I had hoped that our COVID-19 reporting would be a reflective take on a global pandemic that was fading away; a distant memory from spring. But as the U.S. continues to hit single-day records for most of July, I’m still overwhelmed by how it persists.
This month we also learned that George Floyd said “I can’t breathe” more than 20 times while Derek Chauvin kneeled on his neck, once retorting “it takes a heck of a lot of oxygen to talk” (The Guardian).
I’ve been thinking a lot about how difficult it is right now for my community to breathe—because of a disease that’s stealing our lungs, because of police brutality that chokes us, and because of the environmental racism that smogs our communities. Today’s newsletter on the relationship between COVID-19 and air pollution is just another example of how the most essential part of life—our birthright to breathe—has been systemically robbed from so many, become a privilege for so few. The notion itself is suffocating.
I hope today’s newsletter, and all of the content we review here, encourages each of us to take deep breaths and appreciate the simple fact that we are all still here, breathing through it all—and to use that energy to take action so all of us can breathe.
The correlation between COVID-19 and air pollution
Populations that experience high levels of air pollution are more likely to get and die from COVID-19. A team of Harvard data scientists recently determined that a person living in areas with high particulate pollution is 15 percent more likely to die from COVID than someone living in an area with only slightly less air pollution (Harvard). And this isn’t surprising; studies have shown that the SARS outbreak of 2002-2004 and yearly spread of influenza are also associated with pollution levels (Stanford), so it would only make sense that this disease would act similarly.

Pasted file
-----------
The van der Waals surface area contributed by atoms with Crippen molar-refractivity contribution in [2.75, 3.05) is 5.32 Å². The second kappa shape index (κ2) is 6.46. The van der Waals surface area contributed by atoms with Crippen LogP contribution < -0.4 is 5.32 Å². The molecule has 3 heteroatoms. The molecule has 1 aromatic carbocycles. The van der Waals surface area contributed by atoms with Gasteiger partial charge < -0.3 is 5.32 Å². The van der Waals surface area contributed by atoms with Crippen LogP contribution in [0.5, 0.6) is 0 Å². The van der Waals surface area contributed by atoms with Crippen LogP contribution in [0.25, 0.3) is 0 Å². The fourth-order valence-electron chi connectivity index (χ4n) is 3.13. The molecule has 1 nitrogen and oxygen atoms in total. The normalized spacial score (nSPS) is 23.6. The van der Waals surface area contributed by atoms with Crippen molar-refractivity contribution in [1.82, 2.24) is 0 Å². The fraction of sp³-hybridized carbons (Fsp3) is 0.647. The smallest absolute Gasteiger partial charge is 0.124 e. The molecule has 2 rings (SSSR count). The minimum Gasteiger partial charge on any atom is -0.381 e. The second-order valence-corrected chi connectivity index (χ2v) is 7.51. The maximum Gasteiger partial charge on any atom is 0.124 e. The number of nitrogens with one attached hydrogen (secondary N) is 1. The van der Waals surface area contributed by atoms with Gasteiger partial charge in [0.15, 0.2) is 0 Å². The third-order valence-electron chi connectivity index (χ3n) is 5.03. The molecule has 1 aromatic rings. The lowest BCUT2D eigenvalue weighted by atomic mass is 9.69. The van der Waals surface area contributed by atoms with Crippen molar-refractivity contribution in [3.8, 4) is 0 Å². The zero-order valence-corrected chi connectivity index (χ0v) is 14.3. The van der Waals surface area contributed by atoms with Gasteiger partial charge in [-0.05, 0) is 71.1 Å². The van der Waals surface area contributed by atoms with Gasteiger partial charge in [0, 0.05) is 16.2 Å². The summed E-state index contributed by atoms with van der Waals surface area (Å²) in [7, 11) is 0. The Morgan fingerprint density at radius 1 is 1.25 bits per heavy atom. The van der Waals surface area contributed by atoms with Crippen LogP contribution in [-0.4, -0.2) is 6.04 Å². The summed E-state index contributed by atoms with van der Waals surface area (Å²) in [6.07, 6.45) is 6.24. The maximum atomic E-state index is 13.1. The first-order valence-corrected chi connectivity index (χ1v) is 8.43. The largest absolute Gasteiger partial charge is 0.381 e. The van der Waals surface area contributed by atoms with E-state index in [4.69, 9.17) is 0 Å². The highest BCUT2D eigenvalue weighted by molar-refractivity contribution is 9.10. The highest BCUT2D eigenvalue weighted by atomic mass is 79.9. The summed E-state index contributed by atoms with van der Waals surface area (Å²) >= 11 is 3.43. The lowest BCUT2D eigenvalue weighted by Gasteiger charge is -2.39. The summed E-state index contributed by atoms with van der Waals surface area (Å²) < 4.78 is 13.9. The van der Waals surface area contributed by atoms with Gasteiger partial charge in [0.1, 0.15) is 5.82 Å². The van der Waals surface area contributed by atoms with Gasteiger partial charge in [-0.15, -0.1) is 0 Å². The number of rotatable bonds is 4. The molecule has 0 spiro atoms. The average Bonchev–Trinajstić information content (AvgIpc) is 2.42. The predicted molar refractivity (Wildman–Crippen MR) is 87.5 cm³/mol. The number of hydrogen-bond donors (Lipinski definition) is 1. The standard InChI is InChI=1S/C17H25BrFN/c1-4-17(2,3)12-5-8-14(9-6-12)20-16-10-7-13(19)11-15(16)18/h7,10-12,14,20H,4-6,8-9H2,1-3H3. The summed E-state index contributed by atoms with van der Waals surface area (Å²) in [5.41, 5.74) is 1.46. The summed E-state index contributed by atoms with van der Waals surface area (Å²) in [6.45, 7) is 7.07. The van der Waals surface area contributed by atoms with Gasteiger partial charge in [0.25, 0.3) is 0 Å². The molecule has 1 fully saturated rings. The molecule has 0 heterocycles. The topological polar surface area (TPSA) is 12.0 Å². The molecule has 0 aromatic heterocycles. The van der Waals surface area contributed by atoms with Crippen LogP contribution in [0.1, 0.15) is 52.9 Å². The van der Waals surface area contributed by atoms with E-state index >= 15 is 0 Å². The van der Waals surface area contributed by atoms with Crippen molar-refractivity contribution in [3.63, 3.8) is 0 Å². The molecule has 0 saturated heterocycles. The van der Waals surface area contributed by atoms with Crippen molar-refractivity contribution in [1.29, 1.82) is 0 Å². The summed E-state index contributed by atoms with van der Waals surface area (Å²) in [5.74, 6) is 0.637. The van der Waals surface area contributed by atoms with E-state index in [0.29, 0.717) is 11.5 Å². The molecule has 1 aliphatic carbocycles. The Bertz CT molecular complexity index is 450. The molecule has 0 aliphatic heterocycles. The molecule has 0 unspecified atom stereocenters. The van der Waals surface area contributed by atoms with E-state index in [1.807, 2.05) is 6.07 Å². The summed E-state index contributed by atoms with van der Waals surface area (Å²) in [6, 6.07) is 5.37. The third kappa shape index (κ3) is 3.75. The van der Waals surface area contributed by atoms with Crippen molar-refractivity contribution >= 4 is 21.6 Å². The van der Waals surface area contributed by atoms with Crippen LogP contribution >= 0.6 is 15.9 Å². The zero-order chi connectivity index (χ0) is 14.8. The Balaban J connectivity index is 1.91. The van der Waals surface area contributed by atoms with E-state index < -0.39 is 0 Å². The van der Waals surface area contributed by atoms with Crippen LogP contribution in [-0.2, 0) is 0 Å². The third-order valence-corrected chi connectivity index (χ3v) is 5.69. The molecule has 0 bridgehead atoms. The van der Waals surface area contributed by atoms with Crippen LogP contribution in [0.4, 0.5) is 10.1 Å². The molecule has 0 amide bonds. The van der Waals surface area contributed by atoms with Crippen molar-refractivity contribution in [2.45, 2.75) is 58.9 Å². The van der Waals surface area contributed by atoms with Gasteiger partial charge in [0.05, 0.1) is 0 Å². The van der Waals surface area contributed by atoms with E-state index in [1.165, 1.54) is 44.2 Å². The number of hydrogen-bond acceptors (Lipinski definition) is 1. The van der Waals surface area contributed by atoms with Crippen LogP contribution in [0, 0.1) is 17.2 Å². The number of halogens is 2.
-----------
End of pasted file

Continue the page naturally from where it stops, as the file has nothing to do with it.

We also know that areas with communities of color are more likely to experience high levels of air pollution than areas occupied by white people, contributing to the disproportionate impact of COVID-19 in the Black and Latinx communities (Futurity). A longitudinal study measured the exposure of various U.S. cities to nitrogen dioxide (NO2), a transportation-related pollutant, and found that exposure was 2.7 times higher in non-white neighborhoods than white ones. And although overall exposure to NO2 dropped between 2000 and 2010 because of various environmental initiatives, the racial disparities in exposure increased (Futurity).
“At any income level—low to medium to high—there’s a persistent gap by race, which is completely indefensible. It says a lot about how segregated neighborhoods still are and how things are segregated.”
—Julian Marshall, professor of civil and environmental engineering at the University of Washington, in Futurist
This isn’t accidental. Pollution isn’t distributed evenly across the country. In fact, although white people create more pollution on average, communities of color are statistically more likely to be impacted by it. In fact, African Americans are 75 percent more likely to live in communities adjacent to sources of pollution (Futurist). Because of our long history of economic inequity and housing discrimination, low-income and minority neighborhoods are “clustered around industrial sites, truck routes, ports and other air pollution hotspots” (Scientific American).